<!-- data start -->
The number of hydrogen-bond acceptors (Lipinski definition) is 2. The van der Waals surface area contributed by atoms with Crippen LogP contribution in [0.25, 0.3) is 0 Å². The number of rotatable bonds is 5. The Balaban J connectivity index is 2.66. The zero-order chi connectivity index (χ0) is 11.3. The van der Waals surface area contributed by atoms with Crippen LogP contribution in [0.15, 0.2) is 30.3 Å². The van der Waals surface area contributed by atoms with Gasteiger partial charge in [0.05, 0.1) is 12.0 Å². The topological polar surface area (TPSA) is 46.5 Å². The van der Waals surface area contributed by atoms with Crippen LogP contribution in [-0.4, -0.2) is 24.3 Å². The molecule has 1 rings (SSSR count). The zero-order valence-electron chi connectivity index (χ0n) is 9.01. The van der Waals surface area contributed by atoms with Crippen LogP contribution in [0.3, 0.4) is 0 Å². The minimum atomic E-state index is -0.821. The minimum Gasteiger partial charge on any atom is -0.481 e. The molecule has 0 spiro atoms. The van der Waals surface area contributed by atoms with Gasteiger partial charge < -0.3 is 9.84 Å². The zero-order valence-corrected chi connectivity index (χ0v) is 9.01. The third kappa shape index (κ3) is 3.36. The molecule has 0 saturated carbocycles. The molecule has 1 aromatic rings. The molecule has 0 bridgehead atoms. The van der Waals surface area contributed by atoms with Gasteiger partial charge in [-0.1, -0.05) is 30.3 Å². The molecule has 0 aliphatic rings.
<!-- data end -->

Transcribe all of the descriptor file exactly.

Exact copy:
The number of hydrogen-bond acceptors (Lipinski definition) is 2. The van der Waals surface area contributed by atoms with Crippen LogP contribution in [0.25, 0.3) is 0 Å². The number of rotatable bonds is 5. The Balaban J connectivity index is 2.66. The zero-order chi connectivity index (χ0) is 11.3. The van der Waals surface area contributed by atoms with Crippen LogP contribution in [0.15, 0.2) is 30.3 Å². The van der Waals surface area contributed by atoms with Gasteiger partial charge in [0.05, 0.1) is 12.0 Å². The topological polar surface area (TPSA) is 46.5 Å². The van der Waals surface area contributed by atoms with Crippen LogP contribution in [-0.4, -0.2) is 24.3 Å². The molecule has 1 rings (SSSR count). The zero-order valence-electron chi connectivity index (χ0n) is 9.01. The van der Waals surface area contributed by atoms with Crippen LogP contribution in [0.3, 0.4) is 0 Å². The minimum atomic E-state index is -0.821. The minimum Gasteiger partial charge on any atom is -0.481 e. The molecule has 0 spiro atoms. The van der Waals surface area contributed by atoms with Gasteiger partial charge < -0.3 is 9.84 Å². The zero-order valence-corrected chi connectivity index (χ0v) is 9.01. The third kappa shape index (κ3) is 3.36. The molecule has 0 saturated carbocycles. The molecule has 1 aromatic rings. The molecule has 0 bridgehead atoms. The van der Waals surface area contributed by atoms with Gasteiger partial charge in [-0.1, -0.05) is 30.3 Å². The molecule has 0 aliphatic rings.